Published on : 12/09/2022 – 14:10
Floods in Pakistan that have drowned part of the farmland and India’s decision to limit its rice exports could aggravate tensions on the food security front in the African countries most dependent on imports from Asia .
Already facing soaring wheat and maize prices due to the war in Ukraine, the African continent may also face increased market prices for rice due to the floods in Pakistan and the decision of the India to limit its exports.
India banned broken rice exports last week and imposed a 20% duty on exports of top grades of rice. With this measure, the world’s largest exporter seeks to lower prices at the local level after below-average monsoon rains.
Exports could thus collapse by 25% in the coming months, according to the director of Satyam Balajee, the main Indian rice exporter. “All cereals had increased, except rice. Now it will join this trend,” said Himanshu Agarwal, interviewed by Reuters.
At the same time, Thailand and Vietnam have agreed to raise prices to better remunerate their farmers. “There are going to be significant tensions over food security in many countries,” said Phin Ziebell, food economist at National Australia Bank.
Asian rice addiction
Especially since the situation in Pakistan, faced with the consequences of historic floods, could also weigh on world prices. “Pakistan is a big exporter of rice. However, a third of the country is under water and therefore there is a long-term risk of an increase in the price of rice on the international market”, note on the antenna of France 24, researcher Nicolas Bricas, holder of the UNESCO World Food Chair.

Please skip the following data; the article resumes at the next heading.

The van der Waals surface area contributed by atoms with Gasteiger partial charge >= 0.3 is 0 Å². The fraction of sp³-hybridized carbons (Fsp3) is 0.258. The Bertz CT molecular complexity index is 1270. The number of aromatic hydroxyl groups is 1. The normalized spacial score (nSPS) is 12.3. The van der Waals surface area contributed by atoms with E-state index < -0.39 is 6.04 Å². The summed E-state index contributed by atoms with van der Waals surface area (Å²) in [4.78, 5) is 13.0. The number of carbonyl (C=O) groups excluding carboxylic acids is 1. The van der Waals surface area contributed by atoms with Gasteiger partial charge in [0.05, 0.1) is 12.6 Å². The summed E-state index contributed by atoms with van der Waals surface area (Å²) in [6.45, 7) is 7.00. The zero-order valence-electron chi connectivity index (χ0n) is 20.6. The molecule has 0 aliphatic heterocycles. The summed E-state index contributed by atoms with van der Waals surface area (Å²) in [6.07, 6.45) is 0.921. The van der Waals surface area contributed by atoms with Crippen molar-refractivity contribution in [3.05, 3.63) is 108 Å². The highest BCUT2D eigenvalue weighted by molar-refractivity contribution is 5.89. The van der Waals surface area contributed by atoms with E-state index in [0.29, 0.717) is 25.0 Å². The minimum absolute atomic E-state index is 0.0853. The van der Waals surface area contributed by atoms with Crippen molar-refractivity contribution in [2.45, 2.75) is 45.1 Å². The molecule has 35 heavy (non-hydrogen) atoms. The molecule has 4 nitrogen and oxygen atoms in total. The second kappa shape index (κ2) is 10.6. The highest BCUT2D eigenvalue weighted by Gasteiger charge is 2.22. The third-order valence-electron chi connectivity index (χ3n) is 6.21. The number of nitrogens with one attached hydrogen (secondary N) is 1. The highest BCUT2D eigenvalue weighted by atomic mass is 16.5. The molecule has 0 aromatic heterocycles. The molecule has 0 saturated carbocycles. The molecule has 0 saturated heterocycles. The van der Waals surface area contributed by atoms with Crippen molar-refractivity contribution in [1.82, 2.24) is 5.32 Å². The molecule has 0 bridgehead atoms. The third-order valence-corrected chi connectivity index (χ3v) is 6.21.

Finally, strong Chinese demand for broken rice to replace maize which has become too expensive to feed livestock has tended to drive up prices in recent months.
>> To see: Dependent on Ukrainian and Russian cereals, Africa trapped
Another bad news on the food security front in sub-Saharan Africa, which depends very largely on imports of small white grain from Asia. According to RFI, Africa could absorb 40% of world rice trade this year, or 20 million tonnes, a record.
“The problem of this dependence on rice imports is chronic and will last,” explains CIRAD researcher Patricio Mendez del Villar. “Local production is unable to follow the curve of needs which increases with population growth and urban growth. In Africa, rice is preferred by urban dwellers because it is a ready-to-use product unlike traditional cereals like millet and sorghum which require preparation”.
A rise in prices which should remain “contained”
If food security in sub-Saharan Africa is not based solely on rice, it remains the second most consumed cereal after maize. A surge in prices would be a new blow for populations already weakened by the rise in the price of agricultural foodstuffs.
The situation is particularly critical in the Horn of Africa, which is plagued by a historic drought. From southern Ethiopia to northern Kenya via Somalia, more than 22 million people are at risk of hunger, according to the UN.
However, despite these concerns, rice prices are not yet soaring and a price increase should remain “contained” and short-lived, according to Patricio Mendez del Villar.
“The main harvest in the major producing and exporting countries (India, Thailand and Vietnam) will start in a few weeks. All this rice will add to stocks which will be at their maximum, which will push these countries to sell the old harvest to make room. This should ease the pressure on the market. We would be in March or April, that would be much more problematic”, analyzes the specialist in the rice sector.
As for Pakistan, it exports only 4 million tonnes of rice per year against 21 million tonnes for India, “the market should therefore be able to withstand the shock even if Pakistan limits its exports”.